Officials are saying tertiary learning is making a shift from being concentrated in bigger centres. This as the Lakeland College fraternity cuts the ribbon to officially open the new Agriculture Technology Centre at the Vermilion Campus Tuesday, September 14.

The Centre will be the home to Canada’s first degree program in Ag Technology. In pointing out all these developments, Alberta’s Minister of Advanced Learning Demetrios Nicolaides notes this is monumental.

“This is a big deal. Not just for Lakeland College, not just for Alberta, but for our entire country. The agriculture industry remains the life blood of our society and having access to an educational resource like this, helps ensure that Alberta’s agriculture sector remains world class.”

With support from several partners including New Holland, Canada Foundation for Innovation, Lewis Farms, MNP and the RBC Foundation, the Centre covers 743-square-metres featuring a tech hub with displays and analytical tools, as well classrooms, a technology lab and a data lab.

Dean of Agriculture Josie Van Lent says they have a full cohort of students signed up for the first Bachelor of Agriculture Technology program which leaned on an industry needs assessment strategy in its development.

“Industry said, we need more training in technology, soft skills training as well as leadership skill training. We have also built in some advanced livestock agronomic production into the degree. So we are really responding to industry and because of that, I think our students will definitely have a leg up in their education and the employment opportunities.”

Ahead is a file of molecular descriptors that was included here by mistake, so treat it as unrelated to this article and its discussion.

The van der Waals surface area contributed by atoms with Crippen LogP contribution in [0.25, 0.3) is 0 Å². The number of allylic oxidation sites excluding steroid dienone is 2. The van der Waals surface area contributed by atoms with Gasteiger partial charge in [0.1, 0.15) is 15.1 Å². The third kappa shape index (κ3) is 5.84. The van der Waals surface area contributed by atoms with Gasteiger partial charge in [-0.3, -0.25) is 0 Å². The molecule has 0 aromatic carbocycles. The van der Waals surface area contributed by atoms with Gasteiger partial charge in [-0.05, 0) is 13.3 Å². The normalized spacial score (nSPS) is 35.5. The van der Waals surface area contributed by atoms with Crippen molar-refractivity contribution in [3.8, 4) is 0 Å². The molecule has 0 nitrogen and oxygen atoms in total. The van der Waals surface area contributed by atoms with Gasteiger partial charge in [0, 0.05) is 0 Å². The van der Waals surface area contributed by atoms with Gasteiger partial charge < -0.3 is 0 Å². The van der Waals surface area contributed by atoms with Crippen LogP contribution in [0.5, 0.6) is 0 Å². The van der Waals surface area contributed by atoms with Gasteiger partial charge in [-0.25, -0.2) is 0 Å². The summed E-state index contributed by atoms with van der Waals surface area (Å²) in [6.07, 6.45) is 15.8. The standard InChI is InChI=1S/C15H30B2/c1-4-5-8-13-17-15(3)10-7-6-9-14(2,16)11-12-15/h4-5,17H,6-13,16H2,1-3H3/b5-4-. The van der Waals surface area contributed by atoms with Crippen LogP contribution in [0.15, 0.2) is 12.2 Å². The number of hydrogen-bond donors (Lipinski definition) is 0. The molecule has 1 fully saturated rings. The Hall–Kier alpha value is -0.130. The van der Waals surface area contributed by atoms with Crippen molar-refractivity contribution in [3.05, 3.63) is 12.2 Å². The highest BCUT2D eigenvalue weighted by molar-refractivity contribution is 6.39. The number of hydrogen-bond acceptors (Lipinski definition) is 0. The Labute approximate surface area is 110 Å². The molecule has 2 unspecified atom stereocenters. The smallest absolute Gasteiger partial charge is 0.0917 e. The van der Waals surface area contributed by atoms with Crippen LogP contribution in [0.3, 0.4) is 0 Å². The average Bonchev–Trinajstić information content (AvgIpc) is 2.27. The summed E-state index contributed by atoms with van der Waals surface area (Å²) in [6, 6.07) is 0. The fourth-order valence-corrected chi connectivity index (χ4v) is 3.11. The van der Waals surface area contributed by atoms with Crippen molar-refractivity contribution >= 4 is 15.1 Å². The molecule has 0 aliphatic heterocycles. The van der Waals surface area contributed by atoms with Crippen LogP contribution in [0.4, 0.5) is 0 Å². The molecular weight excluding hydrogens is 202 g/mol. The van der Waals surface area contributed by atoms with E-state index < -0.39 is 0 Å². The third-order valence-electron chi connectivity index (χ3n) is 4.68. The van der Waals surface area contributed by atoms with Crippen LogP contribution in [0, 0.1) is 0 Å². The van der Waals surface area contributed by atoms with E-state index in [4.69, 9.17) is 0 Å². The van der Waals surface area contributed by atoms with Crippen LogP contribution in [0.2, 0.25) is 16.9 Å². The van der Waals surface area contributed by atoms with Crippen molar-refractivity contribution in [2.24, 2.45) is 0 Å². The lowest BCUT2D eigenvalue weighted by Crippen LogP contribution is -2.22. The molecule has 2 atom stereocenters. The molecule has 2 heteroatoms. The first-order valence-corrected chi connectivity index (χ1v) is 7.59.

Van Lent pointed out that several of the students are coming out of the diploma program at the College. Manitoban Bobbi-Jo Foster, who hails from a pure-bred Hereford background readily saw the benefit in pursuing further studies in the new ag tech degree program.

“One of the main things I’m really excited for is to learn more of the GPSing side in the crop sector  as well. Because growing up, I have never really been a part of that, but it’s definitely something I can see in my future years as I want to be more of a mixed farmer, so I can make my own corn silage and have that kind of stuff on hand, so I don’t have to buy out from the farm, because it’s a super big cost.”

Foster is also keen to delve into the livestock technology as she furthers her studies and bring those skills to her herd in the future.

The Bachelor of Ag Technology program runs over two years and faculty say it’s structured to bridge the gap between emerging technologies, ag management and production systems. The opening of the new centre is part of Lakeland’s Student-Managed Lab Revitalization capital project.